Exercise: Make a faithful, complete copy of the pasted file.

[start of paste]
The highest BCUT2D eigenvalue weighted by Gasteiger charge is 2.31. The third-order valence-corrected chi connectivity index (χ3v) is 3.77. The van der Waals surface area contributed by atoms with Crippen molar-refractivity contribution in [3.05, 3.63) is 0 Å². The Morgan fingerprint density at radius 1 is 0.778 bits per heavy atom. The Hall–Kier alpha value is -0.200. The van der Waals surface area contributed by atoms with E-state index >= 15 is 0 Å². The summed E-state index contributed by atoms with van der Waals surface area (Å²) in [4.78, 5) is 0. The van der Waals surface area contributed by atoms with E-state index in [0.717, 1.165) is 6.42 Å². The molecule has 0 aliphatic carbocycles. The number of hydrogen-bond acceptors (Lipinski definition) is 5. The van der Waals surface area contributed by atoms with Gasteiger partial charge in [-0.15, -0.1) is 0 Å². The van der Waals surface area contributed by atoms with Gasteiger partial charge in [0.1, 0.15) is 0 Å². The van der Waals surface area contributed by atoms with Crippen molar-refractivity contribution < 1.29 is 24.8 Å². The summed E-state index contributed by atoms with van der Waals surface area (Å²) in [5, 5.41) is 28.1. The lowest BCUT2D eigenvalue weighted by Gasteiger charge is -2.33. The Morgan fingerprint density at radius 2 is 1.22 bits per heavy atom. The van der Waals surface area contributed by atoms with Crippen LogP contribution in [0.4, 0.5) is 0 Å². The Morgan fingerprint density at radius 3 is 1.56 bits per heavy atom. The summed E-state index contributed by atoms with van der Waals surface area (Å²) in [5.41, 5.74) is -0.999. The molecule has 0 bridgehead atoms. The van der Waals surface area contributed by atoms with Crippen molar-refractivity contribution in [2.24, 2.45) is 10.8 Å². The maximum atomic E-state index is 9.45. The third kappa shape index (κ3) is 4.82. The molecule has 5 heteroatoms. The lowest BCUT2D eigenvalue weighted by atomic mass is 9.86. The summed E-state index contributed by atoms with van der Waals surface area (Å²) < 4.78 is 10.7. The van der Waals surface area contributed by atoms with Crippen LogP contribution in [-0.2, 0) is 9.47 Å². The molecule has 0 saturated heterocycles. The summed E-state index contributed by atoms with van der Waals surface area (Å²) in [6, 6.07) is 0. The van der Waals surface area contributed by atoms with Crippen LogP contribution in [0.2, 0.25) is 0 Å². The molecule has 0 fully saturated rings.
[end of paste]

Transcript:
The highest BCUT2D eigenvalue weighted by Gasteiger charge is 2.31. The third-order valence-corrected chi connectivity index (χ3v) is 3.77. The van der Waals surface area contributed by atoms with Crippen molar-refractivity contribution in [3.05, 3.63) is 0 Å². The Morgan fingerprint density at radius 1 is 0.778 bits per heavy atom. The Hall–Kier alpha value is -0.200. The van der Waals surface area contributed by atoms with E-state index >= 15 is 0 Å². The summed E-state index contributed by atoms with van der Waals surface area (Å²) in [4.78, 5) is 0. The van der Waals surface area contributed by atoms with E-state index in [0.717, 1.165) is 6.42 Å². The molecule has 0 aliphatic carbocycles. The number of hydrogen-bond acceptors (Lipinski definition) is 5. The van der Waals surface area contributed by atoms with Gasteiger partial charge in [-0.15, -0.1) is 0 Å². The van der Waals surface area contributed by atoms with Gasteiger partial charge in [0.1, 0.15) is 0 Å². The van der Waals surface area contributed by atoms with Crippen molar-refractivity contribution < 1.29 is 24.8 Å². The summed E-state index contributed by atoms with van der Waals surface area (Å²) in [5, 5.41) is 28.1. The lowest BCUT2D eigenvalue weighted by Gasteiger charge is -2.33. The Morgan fingerprint density at radius 2 is 1.22 bits per heavy atom. The van der Waals surface area contributed by atoms with Crippen LogP contribution in [0.4, 0.5) is 0 Å². The Morgan fingerprint density at radius 3 is 1.56 bits per heavy atom. The summed E-state index contributed by atoms with van der Waals surface area (Å²) in [5.41, 5.74) is -0.999. The molecule has 0 bridgehead atoms. The van der Waals surface area contributed by atoms with Crippen molar-refractivity contribution in [2.24, 2.45) is 10.8 Å². The maximum atomic E-state index is 9.45. The third kappa shape index (κ3) is 4.82. The molecule has 5 heteroatoms. The lowest BCUT2D eigenvalue weighted by atomic mass is 9.86. The summed E-state index contributed by atoms with van der Waals surface area (Å²) < 4.78 is 10.7. The van der Waals surface area contributed by atoms with Crippen LogP contribution in [-0.2, 0) is 9.47 Å². The molecule has 0 saturated heterocycles. The summed E-state index contributed by atoms with van der Waals surface area (Å²) in [6, 6.07) is 0. The van der Waals surface area contributed by atoms with Crippen LogP contribution in [0.2, 0.25) is 0 Å². The molecule has 0 fully saturated rings.